These maps are not only helpful to a new employee; but can also explain the system/process to an auditor or regulatory authority in a fraction of the time, and more thoroughly than most employees can. Realizing how our data is handled is vital to the next stage in protecting the data as the battlefield continually changes!

We have to focus on wrapping better controls around our valuable data. Don’t be discouraged by the challenge ahead. Instead, embrace the opportunity to help change the way the world thinks about Information Security! Nothing worth doing is ever easy, and applying this strategy to your environment won’t be either. But as we repeat the process over each facet of our organizations we become more efficient. After all, practice makes perfect!

The graphic below is what the finished product looks like. Yours will look entirely different, no doubt! Don’t focus on this map or this process, but on the underlying principle instead. By combining this with a network map, trust map, and surface map, we can create a comprehensive mechanism to provide useful, accurate intelligence that is easily parsed and processed on demand.

All Your Data Are Belong To Us!

My last post discussed some tactics for realizing what’s happening under the hood of our browsers when we’re surfing the web, and hopefully generated some thoughts for novice and intermediate users who want to browse the Internet safely. This week, we’re going to look a step beyond that and focus on steps to protect our passwords and data from unwanted visitors.

Passwords are the bane of every system administrator’s existence. Policies are created to secure organizations, but when enforced they cause people to have trouble coming up with (and keeping track of) the multitude of passwords necessary. As a result, people commonly use the same passwords in multiple places. This makes it easier on us as users because we can remember puppy123 a lot easier than we can those passwords that attackers can’t or don’t guess. Doing so also makes it easier on attackers to find a foot hold, and what’s worse is that if they are able to brute force your Yahoo! email account then they now have the password to your online banking, paypal, or insurance company login as well.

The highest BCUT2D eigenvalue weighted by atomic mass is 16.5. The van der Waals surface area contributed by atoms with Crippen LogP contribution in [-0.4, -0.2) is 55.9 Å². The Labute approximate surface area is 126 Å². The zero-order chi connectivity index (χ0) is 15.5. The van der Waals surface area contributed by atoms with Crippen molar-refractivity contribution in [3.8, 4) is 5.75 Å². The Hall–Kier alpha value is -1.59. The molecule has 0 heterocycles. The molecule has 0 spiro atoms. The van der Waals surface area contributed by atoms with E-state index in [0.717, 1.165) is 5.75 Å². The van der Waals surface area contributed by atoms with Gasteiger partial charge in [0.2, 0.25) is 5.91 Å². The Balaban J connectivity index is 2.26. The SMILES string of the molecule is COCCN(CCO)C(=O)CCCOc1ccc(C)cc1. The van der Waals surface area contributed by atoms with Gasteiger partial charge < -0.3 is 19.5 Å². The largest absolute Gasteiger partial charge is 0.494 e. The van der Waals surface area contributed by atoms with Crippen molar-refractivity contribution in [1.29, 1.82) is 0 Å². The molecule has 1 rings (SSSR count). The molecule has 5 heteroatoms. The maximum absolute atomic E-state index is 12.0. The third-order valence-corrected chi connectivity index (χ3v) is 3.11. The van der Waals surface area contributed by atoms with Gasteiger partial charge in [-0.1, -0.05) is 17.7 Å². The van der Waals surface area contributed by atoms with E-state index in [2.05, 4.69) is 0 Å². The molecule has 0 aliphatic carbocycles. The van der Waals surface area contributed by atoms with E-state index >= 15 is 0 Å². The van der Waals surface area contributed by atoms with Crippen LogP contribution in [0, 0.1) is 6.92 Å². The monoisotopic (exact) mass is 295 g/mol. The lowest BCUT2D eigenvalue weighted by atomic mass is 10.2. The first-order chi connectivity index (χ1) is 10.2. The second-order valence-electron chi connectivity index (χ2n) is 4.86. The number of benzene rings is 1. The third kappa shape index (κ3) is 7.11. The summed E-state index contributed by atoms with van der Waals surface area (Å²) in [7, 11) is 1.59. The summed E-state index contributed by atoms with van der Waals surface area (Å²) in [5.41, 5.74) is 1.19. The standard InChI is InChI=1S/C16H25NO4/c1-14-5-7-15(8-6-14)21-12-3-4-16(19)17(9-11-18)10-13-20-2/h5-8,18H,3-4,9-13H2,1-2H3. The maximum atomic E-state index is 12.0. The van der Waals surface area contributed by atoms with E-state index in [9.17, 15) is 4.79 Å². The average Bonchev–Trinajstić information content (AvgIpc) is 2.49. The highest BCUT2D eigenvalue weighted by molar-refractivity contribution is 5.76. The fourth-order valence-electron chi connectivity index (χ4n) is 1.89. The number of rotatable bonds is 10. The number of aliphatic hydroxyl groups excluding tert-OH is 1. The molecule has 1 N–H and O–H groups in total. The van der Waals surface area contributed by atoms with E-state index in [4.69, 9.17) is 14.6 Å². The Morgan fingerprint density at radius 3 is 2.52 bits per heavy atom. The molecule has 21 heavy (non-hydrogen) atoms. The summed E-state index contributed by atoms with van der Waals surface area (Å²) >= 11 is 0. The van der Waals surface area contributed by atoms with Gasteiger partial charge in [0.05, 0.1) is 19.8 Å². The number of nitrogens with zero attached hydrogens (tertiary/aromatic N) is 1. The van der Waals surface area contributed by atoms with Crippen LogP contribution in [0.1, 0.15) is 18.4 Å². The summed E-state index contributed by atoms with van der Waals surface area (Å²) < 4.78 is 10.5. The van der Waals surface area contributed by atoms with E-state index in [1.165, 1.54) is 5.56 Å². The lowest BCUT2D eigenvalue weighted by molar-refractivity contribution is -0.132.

Hopefully some of you are thinking to yourselves “Is this guy telling me I shouldn’t be using the same password for everything?” If you are, you get a gold star and you’re half-way toward a solution. For those of you who are not, either you have mastered the password problem or still don’t care- in which case I’ll see you when our Incident Response Team is called to clean up the mess.

To solve this problem, find your favorite password manager (Google will help with this), or use what our team uses- KeePass. This is a fast, light, secure password manager that allows users to sort and store all their passwords under one master password. This enables you to use puppies123 to access your other passwords, which can be copied and pasted so you have no need to memorize those long, complex passwords. KeePass also includes a password generator. This tool lets users decide how long and what characters will make up their passwords. So you’re able to tailor passwords to meet any policy needs (whitespace, special characters, caps, etc) and not have to think about creating something different than the last password created- the tool handles this for you.

In addition to password composition, this tool lets you decide when and if the password should expire so you can force yourself to change this on a regular basis- this is an invaluable feature that helps minimize damage if and when a breach DOES occur. Once passwords are created, they are saved into a database file that is encrypted- so if your computer is lost, stolen, or breeched in some other manner, the attacker will have a harder time getting to your protected password data. There are many of these solutions available for varying price ranges, but I highly recommend KeePass as a free solution that has worked really well for me for quite some time. It’s amazing how nice it is to not have to remember passwords any longer!